Some other indicators that have become apparent are that higher award noms tends to indicate a more recent book. There are more awards now than there were in the past so there’s a better chance of getting multiple nominations. The converse of that is that the books with a higer number of book list appearances tend to be older works because they have been more widely read over the years. They’ve stood the test of time as it were. Frank Herbert‘s classic, Dune, is a great example. It has only 2 award nominations, from a time when there were only 2 awards, but that’s offset by 7 book list appearances! They don’t call it a classic for nuttin’!
These numbers can be found on all the awards lists, the author and publisher pages as well as the search page right now. We’ll be adding them to the book lists pages and the members lists next so stand by for that update in the next few days. Take a look at this new feature and let us know what you think. What other useful information can you glean from these numbers? How do your favorite books stack up in noms and lists?
You may have noticed on the novel page that a new button sometimes appears underneath the cover image. Worlds Without End has started including "Add to Amazon Kindle" buttons for those titles that are available on Amazon electronically. You will see this button more and more as we update our database. Once this project is completed, we’ll look at adding Nook, ePub, and mobi editions (where available)
This is our second push for ebook support. The first came a few years ago, when we added the public domain ebook list, where you can download dozens – destined to be hundreds – of public domain books to your ebook reader or computer.
Just as we begin to get serious about adding these links to our site, we hear that Gollancz, the second winningest publisher in our database, is taking many of their out-of-print classic books and making them available as ebooks. The SF Gateway website is going to be "the world’s largest digital SFF library." We couldn’t be more thrilled, since several of our (especially Hugo) winning titles have been out of print for some time.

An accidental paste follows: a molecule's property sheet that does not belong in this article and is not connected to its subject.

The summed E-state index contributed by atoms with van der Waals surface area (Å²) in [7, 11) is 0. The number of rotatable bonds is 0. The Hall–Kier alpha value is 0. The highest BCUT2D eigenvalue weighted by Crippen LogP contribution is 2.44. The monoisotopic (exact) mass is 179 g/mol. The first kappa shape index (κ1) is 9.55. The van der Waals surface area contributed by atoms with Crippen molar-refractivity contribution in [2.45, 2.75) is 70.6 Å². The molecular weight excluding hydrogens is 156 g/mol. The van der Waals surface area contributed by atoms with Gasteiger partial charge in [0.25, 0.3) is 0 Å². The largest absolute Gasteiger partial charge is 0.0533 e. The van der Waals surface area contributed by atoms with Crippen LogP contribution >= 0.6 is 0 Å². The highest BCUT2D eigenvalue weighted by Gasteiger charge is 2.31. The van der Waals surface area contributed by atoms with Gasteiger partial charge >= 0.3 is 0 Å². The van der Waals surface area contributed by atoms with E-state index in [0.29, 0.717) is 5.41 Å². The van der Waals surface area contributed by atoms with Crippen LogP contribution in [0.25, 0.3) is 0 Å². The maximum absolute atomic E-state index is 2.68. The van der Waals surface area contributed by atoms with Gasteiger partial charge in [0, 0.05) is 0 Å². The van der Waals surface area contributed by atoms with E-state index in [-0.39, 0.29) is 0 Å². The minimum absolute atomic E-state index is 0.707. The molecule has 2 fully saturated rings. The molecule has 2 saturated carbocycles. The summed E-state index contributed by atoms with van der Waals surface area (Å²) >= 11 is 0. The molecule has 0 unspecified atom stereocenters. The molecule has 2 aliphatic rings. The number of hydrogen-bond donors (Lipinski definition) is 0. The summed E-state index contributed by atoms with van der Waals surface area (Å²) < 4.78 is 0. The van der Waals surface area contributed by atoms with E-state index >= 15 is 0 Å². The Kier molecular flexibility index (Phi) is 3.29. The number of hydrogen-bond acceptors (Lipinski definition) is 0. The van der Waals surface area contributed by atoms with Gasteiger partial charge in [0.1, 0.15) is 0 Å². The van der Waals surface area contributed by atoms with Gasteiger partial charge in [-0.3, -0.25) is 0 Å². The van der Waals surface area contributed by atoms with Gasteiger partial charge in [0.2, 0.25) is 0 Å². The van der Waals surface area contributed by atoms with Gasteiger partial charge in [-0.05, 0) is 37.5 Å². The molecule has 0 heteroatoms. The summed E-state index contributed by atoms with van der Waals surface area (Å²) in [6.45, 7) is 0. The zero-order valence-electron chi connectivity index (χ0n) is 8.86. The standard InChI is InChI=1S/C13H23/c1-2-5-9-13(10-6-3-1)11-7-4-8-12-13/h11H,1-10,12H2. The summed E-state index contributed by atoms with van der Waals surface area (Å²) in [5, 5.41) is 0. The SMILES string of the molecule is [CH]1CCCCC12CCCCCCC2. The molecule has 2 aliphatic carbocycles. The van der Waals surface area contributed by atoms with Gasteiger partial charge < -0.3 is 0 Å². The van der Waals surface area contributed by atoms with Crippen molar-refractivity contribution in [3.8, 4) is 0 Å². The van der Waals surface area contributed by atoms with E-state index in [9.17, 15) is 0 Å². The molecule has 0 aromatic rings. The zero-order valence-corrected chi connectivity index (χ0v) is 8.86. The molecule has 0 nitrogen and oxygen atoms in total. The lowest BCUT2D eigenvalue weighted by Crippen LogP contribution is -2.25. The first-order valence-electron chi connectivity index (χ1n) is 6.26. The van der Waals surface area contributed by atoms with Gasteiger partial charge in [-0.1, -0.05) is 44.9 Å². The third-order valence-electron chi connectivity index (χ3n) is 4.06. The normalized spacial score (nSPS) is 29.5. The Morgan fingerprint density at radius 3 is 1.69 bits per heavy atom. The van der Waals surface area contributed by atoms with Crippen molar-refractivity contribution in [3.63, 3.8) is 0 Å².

Now, for your perusing pleasure, here is a list of authors, or their estates, who have already decided to release their corpus for digital reading:
Poul Anderson • Barrington J. Bayley • Gregory Benford • Michael Bishop • James P. Blaylock • James Blish • Marion Zimmer Bradley • John Brosnan • Fredric Brown • John Brunner • Algis Budrys • Kenneth Bulmer • Edgar Rice Burroughs • Pat Cadigan • John W. Campbell Jr • Terry Carr • Arthur C. Clarke • Hal Clement • D.G. Compton • Michael G. Coney • Edmund Cooper • Richard Cowper • John Crowley • L. Sprague de Camp • Samuel R. Delany • Philip K. Dick • Gordon R. Dickson • Christopher Evans • Philip Jose Farmer • John Russell Fearn • Alan Dean Foster • Mary Gentle • Mark S. Geston • Joseph L. Green • Colin Greenland • Nicola Griffith • Joe Haldeman • Harry Harrison • Frank Herbert • Philip E. High • Robert Holdstock • Cecelia Holland • Robert E. Howard • Raymond F. Jones • Leigh Kennedy • Garry Kilworth • Damon Knight • Henry Kuttner • Tanith Lee • Murray Leinster • H.P. Lovecraft • Katherine MacLean • Barry N. Malzberg • Phillip Mann • David I. Masson • C.L. Moore • Ward Moore • Edgar Pangborn • Frederik Pohl • Rachel Pollack • Tim Powers • Mack Reynolds • Keith Roberts • Eric Frank Russell • Josephine Saxton • Bob Shaw • Robert Silverberg • Clifford D. Simak • Dan Simmons • John Sladek • Cordwainer Smith • E.E. "Doc" Smith • Norman Spinrad • Olaf Stapledon • Theodore Sturgeon • William Tenn • Sheri S. Tepper • James Tiptree Jr • E.C. Tubb • George Turner • Harry Turtledove • Jack Vance • Ian Watson • Ted White • Kate Wilhelm • Connie Willis • Robert Charles Wilson • Gene Wolfe